The Government will abolish VAT on energy-saving household measures such as solar panels, insulation, and heat pumps over the next five years.
Announcing the measure in his Spring Statement, Chancellor Rishi Sunak said it was “thanks to Brexit” that the changes could be introduced.
Previously, households had to pay five per cent VAT on energy saving materials as long as certain eligibility requirements – set by the EU – were met. In some cases, VAT was charged at a 20 per cent rate.
Mr Sunak said Brexit meant the UK is “no longer constrained by EU law” and could scrap the tax.
The VAT slash will mean that a family installing solar panels on their home “will see tax savings worth £ 1,000 pounds and savings on their energy bill of over £ 300 per year”, the Chancellor said.
It is also expected to cut the cost of installing cavity wall and loft insulation by hundreds of pounds.
Mr Sunak has been under pressure from Conservative MPs to slash the tax burden on energy-saving measures to drive down bills.
In a letter to the Chancellor earlier this week, MPs argued that improving energy efficiency is the fastest way to cut household energy bills amid the current energy crisis.
The UK has some of the draughtiest homes in Europe, leading to higher energy bills and greenhouse gas emissions. More than 19 million homes across the UK are rated band D or below for energy efficiency.
Plugging draughts and switching from gas boilers to heat pumps is needed to cut UK reliance on gas and meet climate goals, experts say.
The Government will also reverse the EU’s decision “to take wind and water turbines out of scope – and zero rate them as well”, the Chancellor announced.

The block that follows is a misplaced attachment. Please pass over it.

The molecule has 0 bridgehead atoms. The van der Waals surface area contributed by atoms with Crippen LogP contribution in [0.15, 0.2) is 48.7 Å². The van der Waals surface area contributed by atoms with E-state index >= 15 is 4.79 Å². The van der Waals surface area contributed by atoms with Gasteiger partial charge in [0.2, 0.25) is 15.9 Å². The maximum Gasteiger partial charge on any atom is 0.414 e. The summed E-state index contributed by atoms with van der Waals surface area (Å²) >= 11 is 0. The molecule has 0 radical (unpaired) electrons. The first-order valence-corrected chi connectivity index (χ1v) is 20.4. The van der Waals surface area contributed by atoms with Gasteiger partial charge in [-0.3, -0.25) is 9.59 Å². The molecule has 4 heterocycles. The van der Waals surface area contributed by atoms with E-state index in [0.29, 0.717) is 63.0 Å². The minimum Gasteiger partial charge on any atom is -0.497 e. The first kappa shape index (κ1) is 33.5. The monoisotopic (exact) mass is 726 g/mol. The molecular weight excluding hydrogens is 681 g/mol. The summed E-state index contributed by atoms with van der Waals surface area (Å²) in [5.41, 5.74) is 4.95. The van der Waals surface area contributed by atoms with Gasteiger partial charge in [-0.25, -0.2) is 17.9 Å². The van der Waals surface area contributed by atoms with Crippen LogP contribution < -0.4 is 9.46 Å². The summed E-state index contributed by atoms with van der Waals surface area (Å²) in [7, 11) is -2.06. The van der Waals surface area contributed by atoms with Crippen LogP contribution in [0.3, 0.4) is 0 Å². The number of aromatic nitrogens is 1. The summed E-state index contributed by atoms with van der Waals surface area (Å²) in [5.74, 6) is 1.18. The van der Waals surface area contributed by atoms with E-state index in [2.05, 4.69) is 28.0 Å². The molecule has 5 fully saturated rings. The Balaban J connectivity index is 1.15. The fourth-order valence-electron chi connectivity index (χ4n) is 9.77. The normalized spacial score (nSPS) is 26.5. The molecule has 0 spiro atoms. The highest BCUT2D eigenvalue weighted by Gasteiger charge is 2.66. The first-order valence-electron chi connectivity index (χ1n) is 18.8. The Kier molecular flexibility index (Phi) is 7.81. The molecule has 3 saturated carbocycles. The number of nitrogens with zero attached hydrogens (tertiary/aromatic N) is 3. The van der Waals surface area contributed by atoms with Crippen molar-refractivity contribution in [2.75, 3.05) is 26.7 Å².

He said the policies will not apply immediately to Northern Ireland due to “deficiencies” in the Northern Ireland Protocol but that support would be offered.
The fresh measures formed part of the Mr Sunak’s Spring Statement, in which he promised to “stand by” families struggling with soaring inflation.
The Chancellor announced two other immediate measures: cutting fuel duty and doubling the Household Support Fund to £ 1bn.
He also announced large tax cuts for workers, making changes to National Insurance contributions from July and pledging to cut income tax by May 2024.
One of the biggest policy announcements was increasing the National Insurance threshold from £ 9,500 to £ 12,570 from this July, which he branded “the largest single personal tax cut in a decade”.
The announcement was met with loud cheers from within the Chamber, as MPs have piled pressure on the Chancellor to alleviate the impact of the National Insurance risethat comes into effect from 1 April.